Partly because of measurement issues, and partly for cultural reasons, empirical research on the effectiveness of audits and measurements is scarce, but some anecdotal evidence is published. In an article titled “Feeding the Beast or Improving Quality?”, Jethro Newton (2010) studies whether the monitoring of educational quality, especially in the form of assessment exercises, contributes to education quality. Based on faculty interviews,  his main finding is that in many cases faculty sees accountability requirements as activities that do not contribute to the primary process, but are instead merely needed to ‘feed’ the bureaucratic ‘beast’. According to Newton, it is crucial for quality accountability to be ‘owned’ and ‘adopted’ by faculty for it to have a positive effect on teaching quality. Hoecht (2006) similarly conducted interviews at two institutions that recently attained university status and that went through a transition from ‘light-touch’ quality control to “a highly prescribed process of audit-based quality control” (p. 541). His conclusion is that, although “accountability and transparancy are important principles”, the current audit regime introduces “one-way accountability” and “rituals of verification” (p. 541; cf. Power, 1997), with interviewees commenting on the “extensive box-ticking at the expense of [..] activities such as teaching preparation” (p.556).

How to make quality monitoring beneficial?

From these considerations, it is clear that care must be taken on how quality monitoring and accountability are designed, implemented, and communicated. In my opinion, for quality monitoring to contribute to the quality of teaching, it is necessary for (1) the (substantive) goals of policy to be clear; (2) for the output measurement to be as close as possible to the substantive goals; (3) for the policy to be implemented in a way to maximize teaching quality; and (4) for faculty to have a feeling of ownership and recognition.

First, the goal of a specific policy must always be defined and communicated in substantive terms and related to improving the quality of teaching. The goal must also be sincerely defended by management. Requiring a specific action because “it is required by the visitation” is never an adequate response: management should either agree with and adopt the underlying goals of the policy, or resist its implementation and explain why the policy is not applicable or beneficial for this specific case.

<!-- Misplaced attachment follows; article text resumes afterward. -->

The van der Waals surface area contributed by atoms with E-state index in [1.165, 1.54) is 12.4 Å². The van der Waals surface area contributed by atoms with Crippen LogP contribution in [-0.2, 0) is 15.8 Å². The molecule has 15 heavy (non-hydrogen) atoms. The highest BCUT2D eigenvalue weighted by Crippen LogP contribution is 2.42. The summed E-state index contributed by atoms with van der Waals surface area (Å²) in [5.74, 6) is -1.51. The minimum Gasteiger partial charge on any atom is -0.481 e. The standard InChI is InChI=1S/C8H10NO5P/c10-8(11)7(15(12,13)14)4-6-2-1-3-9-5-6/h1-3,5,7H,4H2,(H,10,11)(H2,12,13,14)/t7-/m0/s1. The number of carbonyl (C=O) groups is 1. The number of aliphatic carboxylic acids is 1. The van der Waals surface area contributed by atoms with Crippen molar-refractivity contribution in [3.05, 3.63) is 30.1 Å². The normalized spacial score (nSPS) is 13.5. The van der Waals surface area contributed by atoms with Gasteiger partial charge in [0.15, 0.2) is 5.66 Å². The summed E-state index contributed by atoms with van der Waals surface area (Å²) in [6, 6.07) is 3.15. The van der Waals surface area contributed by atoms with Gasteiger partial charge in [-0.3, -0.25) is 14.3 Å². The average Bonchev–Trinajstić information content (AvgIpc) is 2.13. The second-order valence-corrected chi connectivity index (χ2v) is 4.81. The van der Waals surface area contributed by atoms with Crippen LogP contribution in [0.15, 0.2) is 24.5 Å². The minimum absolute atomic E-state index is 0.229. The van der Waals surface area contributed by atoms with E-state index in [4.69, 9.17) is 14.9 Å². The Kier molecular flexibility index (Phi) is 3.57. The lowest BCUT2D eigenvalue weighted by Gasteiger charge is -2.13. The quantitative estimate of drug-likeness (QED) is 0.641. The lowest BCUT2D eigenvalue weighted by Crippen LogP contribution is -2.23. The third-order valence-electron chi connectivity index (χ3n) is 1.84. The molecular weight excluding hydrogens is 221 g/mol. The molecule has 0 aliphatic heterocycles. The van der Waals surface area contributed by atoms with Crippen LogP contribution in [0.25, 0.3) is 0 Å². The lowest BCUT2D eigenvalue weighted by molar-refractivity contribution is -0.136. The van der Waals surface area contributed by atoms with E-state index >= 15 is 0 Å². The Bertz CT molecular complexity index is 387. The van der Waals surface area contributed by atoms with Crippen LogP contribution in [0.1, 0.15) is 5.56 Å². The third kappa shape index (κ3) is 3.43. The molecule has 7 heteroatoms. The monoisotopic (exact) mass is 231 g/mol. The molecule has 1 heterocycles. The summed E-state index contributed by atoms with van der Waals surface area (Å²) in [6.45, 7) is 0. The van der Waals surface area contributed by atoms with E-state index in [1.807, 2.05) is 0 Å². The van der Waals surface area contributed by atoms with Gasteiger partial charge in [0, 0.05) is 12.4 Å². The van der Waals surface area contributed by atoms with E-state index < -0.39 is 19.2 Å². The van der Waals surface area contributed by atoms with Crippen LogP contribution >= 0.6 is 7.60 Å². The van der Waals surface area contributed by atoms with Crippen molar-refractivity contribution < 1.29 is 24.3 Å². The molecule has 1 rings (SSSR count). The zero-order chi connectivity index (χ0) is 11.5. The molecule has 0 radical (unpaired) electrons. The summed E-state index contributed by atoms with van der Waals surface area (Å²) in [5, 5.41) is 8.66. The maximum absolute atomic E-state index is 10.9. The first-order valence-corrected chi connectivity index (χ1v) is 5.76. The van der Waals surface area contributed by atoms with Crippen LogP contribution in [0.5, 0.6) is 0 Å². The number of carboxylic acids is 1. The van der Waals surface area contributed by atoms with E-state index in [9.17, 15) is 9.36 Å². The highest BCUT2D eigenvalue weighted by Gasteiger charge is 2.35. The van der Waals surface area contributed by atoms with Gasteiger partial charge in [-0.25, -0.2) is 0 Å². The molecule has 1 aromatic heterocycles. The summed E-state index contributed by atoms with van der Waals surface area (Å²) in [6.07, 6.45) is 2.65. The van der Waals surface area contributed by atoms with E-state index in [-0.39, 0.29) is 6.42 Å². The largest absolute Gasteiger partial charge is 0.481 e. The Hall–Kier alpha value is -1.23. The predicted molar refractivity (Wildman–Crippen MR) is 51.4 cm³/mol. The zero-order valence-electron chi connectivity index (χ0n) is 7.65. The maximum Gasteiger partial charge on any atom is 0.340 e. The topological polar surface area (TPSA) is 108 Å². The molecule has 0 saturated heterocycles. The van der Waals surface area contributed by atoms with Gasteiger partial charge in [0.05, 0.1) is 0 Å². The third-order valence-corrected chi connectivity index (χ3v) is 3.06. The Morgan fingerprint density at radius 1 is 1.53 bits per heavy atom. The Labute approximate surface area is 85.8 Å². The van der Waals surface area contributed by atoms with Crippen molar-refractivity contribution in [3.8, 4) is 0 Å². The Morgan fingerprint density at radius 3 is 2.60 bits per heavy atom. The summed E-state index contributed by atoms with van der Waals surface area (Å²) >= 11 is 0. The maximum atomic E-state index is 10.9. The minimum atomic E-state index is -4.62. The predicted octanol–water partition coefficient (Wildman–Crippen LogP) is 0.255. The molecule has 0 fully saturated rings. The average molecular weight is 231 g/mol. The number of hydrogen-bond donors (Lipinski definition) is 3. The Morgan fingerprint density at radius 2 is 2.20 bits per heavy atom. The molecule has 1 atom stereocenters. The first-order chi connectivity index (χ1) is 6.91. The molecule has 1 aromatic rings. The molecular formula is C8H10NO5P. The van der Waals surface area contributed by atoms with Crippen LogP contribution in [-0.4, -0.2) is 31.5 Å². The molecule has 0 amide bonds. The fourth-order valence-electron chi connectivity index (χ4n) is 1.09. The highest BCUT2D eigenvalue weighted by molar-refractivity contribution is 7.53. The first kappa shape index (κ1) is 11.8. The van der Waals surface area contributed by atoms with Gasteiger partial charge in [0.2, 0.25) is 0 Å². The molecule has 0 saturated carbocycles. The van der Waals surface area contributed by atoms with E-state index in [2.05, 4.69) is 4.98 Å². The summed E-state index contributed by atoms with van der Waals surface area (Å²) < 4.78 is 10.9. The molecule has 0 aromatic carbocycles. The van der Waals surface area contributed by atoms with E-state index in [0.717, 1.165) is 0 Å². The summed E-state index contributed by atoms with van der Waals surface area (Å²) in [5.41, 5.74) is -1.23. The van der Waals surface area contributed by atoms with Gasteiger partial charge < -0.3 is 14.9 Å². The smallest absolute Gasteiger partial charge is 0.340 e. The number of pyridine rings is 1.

Second, the attainment of policy goals should be measured as close as possible to the substantive goal. In many cases, this is not trivial. Learning outcomes are often difficult to measure, especially high-level educational goals such as socialization and subjectivication. As teaching is never done in isolation, the contribution of specific teaching activities to these outcomes is even more difficult to measure. As a consequence, we often take measures that are easy to produce, such as student satisfaction or graduation rates.

Third, the implementation of quality monitoring must always be implemented in such a way as to minimize unneeded effort for the faculty and maximize chances of actual improvement to teaching. This means that information should be requested when it is timely to reflect on the relevant process, and providing the information should be efficient and non-cumbersome. The information should also be the start of a dialogue, not a folder dropped into the memory hole. If needed to achieve these goals, policy should be implemented more slowly and/or less uniformly.

Finally, teaching faculty needs to the main actor in the story, not a cynical onlooker. The shift from input control to output control, combined with the highly competitive academic environment and the lack of job certainty for many (junior) teachers can easily lead to a feeling of inadequacy and underappreciation, and can lead to cynicism, lower performance, and even medical problems. Where quality monitoring is directly related to evaluation, the metrics should be fair, transparent, and predictable. Where quality metrics are not related to evaluation, they should be discussed constructively and with understanding for the efforts of the teacher and the specifics of the case. Effort by itself is not enough, but the effort should be appreciated even if the measured output is not as desired.

In sum, there are many opportunities for using educational assessment and quality monitoring instruments to improve the quality of education. If these instruments are mainly seen by faculty as “feeding the bureaucratic beast”, however, it is quite likely that they will not contribute to a real quality culture, but rather cause a loss of perceived professional autonomy and frustration over time spent “ticking boxes” rather than preparing classes or giving feedback to students. I have provided a number of recommendations to achieve more constructive monitoring. In short, goals should be clearly and sincerely explained; measurement should be close to the substantive goals; monitoring should be minimally obtrusive; and faculty needs to be included as the main actor rather than as the object of monitoring. Following these recommendations may sometimes lead to fewer boxes being ticked, but will hopefully contribute to a real improvement in teaching quality and job satisfaction and productivity of teaching faculty.

Sources

Biesta , G. J. J. (2010) Good Education in an Age of Measurement, Boulder: Paradigm Publishers.

Biesta, G. (2015). What is education for? On good education, teacher judgement, and educational professionalism. European Journal of Education, 50(1), 75-87.

Hoecht, A. (2006). Quality assurance in UK higher education: Issues of trust, control, professional autonomy and accountability. Higher education, 51(4), 541-563.

Newton, J. (2000). Feeding the Beast or Improving Quality?: academics’ perceptions of quality assurance and quality monitoring. Quality in higher education, 6(2), 153-163.

Power, M. (1997). The Audit Society. Oxford: Oxford University Press.